Take some time to look back at other setbacks in your life; how did you respond? What was the outcome of that response? And what would you do differently? The answers to these questions will help you to understand where you can start to increase your resilience.

 

  • Recognize That Failure is Universal

 

In the moment, failure can feel quite lonely, and you might feel isolated in your experience. This is far from the truth as suffering is a part of every human experience. The legal industry does not welcome emotional responses often, so a lot of energy is spent on covering them up. 

It behooves everyone to recognize the universality of failure and the benefits of the comfort that follows this recognition. You might reach out to a mentor or close friend and share your experience with them. Chances are they might have a similar experience to share with you. Even if they don’t, sharing yours often can make you feel less alone.

 

  • Reframe Failure as Experience

 

Similar to mindfulness, the ability to reframe a failure as simply another event in your life can be helpful and, frankly, more accurate. Ask yourself; why do I call it a failure? It might have been unpleasant, or undesirable but what is the point of calling it a failure? Often when we look back on our adverse experiences, we find beneficial outcomes from them. 

Our general learned fear of failure makes it difficult to celebrate the overall experience. Taking the time to allow yourself your own point of view on an event can be surprisingly uplifting. By taking a curious approach, you might find positive aspects about this situation in the long run.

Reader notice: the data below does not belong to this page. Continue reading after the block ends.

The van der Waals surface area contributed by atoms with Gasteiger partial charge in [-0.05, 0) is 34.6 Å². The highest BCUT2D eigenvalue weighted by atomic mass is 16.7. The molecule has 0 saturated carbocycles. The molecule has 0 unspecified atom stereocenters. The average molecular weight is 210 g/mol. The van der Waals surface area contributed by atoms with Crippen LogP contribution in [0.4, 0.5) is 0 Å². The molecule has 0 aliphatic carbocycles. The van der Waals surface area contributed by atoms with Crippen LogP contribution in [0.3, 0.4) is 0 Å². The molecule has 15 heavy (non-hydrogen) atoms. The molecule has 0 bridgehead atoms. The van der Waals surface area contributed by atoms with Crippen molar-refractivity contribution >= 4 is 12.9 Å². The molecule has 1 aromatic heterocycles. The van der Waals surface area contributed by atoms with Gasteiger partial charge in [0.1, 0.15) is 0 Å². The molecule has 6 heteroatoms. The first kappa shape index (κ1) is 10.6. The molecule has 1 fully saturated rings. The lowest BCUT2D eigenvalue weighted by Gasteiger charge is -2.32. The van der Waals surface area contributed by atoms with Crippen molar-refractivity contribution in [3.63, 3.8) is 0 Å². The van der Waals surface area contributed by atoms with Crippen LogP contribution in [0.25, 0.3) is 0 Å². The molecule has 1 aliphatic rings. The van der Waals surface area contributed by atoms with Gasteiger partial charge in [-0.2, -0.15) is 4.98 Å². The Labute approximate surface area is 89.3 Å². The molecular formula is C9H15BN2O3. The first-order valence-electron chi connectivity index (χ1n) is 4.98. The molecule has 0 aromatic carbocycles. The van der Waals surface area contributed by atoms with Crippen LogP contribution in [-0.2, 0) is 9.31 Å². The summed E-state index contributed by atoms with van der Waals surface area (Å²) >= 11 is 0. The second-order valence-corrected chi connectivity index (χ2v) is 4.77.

Allow yourself the freedom of interpretation.  

 

  • Validate your Emotions, Then Let Them Go

 

Emotions are very helpful. They allow us to reflect on a situation and understand what it means to us. During a setback, it’s normal to feel angry, sad, and even shameful, among many other emotions. Although the natural tendency is to avoid these unpleasant emotions, this essentially causes us to deny our feelings. This does not mean they go away, and most of the time they become less controllable. Eventually, our emotions will make themselves known.

If you’d like to work on your emotional acceptance, here are some suggestions: 

  • Identify the Emotion - Understand what it feels like when you are experiencing this emotion, and then give it a name. 
  • Identify How It Presents - Set a timer for 5-10 minutes and lay down. Focus on individual parts of your body to understand how this emotion is physically affecting you.
  • Breathe - Breathe deeply as you explore this feeling. Let your body release its tension. 

Working through emotional experiences can often be done physically. Find a healthy activity you enjoy that allows you to do this on a regular basis.

 

  • Failure = Opportunity

 

There is no way of knowing the long-term effects of any one experience. There might be obvious results (such as loss of salary after losing a job), but this is temporary. The moment you understand that change is opportunity, is the moment you understand any failure brings freedom of choice. 

Zoom out from your preferred professional path and try to look at the many twists and turns your career will undoubtedly take. Perhaps your dream job is waiting for you right after you’ve been let go.   

 

  • Find Support

 

Being a lawyer can be extremely isolating. You will often feel like you are the only one going backward in your practice, while everyone else is thriving. This kind of bubble mentality can be detrimental to your personal and professional lives if you don’t have a good support system. If you do not have family or friends close to you, consider seeking professional help to maintain good habits within yourself.

Being a lawyer is difficult, and your career goals may take your whole life to accomplish. Allow yourself to take your time and give yourself the tools you need to succeed.